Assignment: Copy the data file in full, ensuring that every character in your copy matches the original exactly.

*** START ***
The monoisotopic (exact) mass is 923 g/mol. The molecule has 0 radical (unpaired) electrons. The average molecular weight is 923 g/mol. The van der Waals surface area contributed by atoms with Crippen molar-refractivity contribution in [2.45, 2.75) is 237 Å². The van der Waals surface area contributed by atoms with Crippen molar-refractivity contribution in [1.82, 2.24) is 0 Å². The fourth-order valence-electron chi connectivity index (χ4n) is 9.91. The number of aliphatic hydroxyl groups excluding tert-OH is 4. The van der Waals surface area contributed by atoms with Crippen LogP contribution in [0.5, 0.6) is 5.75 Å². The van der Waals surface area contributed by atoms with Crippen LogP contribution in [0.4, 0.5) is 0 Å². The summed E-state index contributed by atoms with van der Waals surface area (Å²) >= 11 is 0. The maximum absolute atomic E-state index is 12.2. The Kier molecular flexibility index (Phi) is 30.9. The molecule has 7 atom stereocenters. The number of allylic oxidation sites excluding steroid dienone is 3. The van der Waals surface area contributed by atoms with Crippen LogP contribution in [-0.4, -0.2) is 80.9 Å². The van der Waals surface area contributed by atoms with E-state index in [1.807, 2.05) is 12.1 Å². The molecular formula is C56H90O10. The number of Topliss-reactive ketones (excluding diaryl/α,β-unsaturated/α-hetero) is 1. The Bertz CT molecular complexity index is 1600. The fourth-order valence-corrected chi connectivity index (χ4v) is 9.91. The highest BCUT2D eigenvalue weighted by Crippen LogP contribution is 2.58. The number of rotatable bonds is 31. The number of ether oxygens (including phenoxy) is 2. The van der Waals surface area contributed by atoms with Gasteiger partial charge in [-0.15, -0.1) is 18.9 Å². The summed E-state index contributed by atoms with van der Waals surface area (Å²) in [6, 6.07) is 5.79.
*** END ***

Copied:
The monoisotopic (exact) mass is 923 g/mol. The molecule has 0 radical (unpaired) electrons. The average molecular weight is 923 g/mol. The van der Waals surface area contributed by atoms with Crippen molar-refractivity contribution in [2.45, 2.75) is 237 Å². The van der Waals surface area contributed by atoms with Crippen molar-refractivity contribution in [1.82, 2.24) is 0 Å². The fourth-order valence-electron chi connectivity index (χ4n) is 9.91. The number of aliphatic hydroxyl groups excluding tert-OH is 4. The van der Waals surface area contributed by atoms with Crippen LogP contribution in [0.5, 0.6) is 5.75 Å². The van der Waals surface area contributed by atoms with Crippen LogP contribution in [0.4, 0.5) is 0 Å². The summed E-state index contributed by atoms with van der Waals surface area (Å²) >= 11 is 0. The maximum absolute atomic E-state index is 12.2. The Kier molecular flexibility index (Phi) is 30.9. The molecule has 7 atom stereocenters. The number of allylic oxidation sites excluding steroid dienone is 3. The van der Waals surface area contributed by atoms with Crippen LogP contribution in [-0.4, -0.2) is 80.9 Å². The van der Waals surface area contributed by atoms with E-state index in [1.807, 2.05) is 12.1 Å². The molecular formula is C56H90O10. The number of Topliss-reactive ketones (excluding diaryl/α,β-unsaturated/α-hetero) is 1. The Bertz CT molecular complexity index is 1600. The fourth-order valence-corrected chi connectivity index (χ4v) is 9.91. The highest BCUT2D eigenvalue weighted by Crippen LogP contribution is 2.58. The number of rotatable bonds is 31. The number of ether oxygens (including phenoxy) is 2. The van der Waals surface area contributed by atoms with Gasteiger partial charge in [-0.15, -0.1) is 18.9 Å². The summed E-state index contributed by atoms with van der Waals surface area (Å²) in [6, 6.07) is 5.79.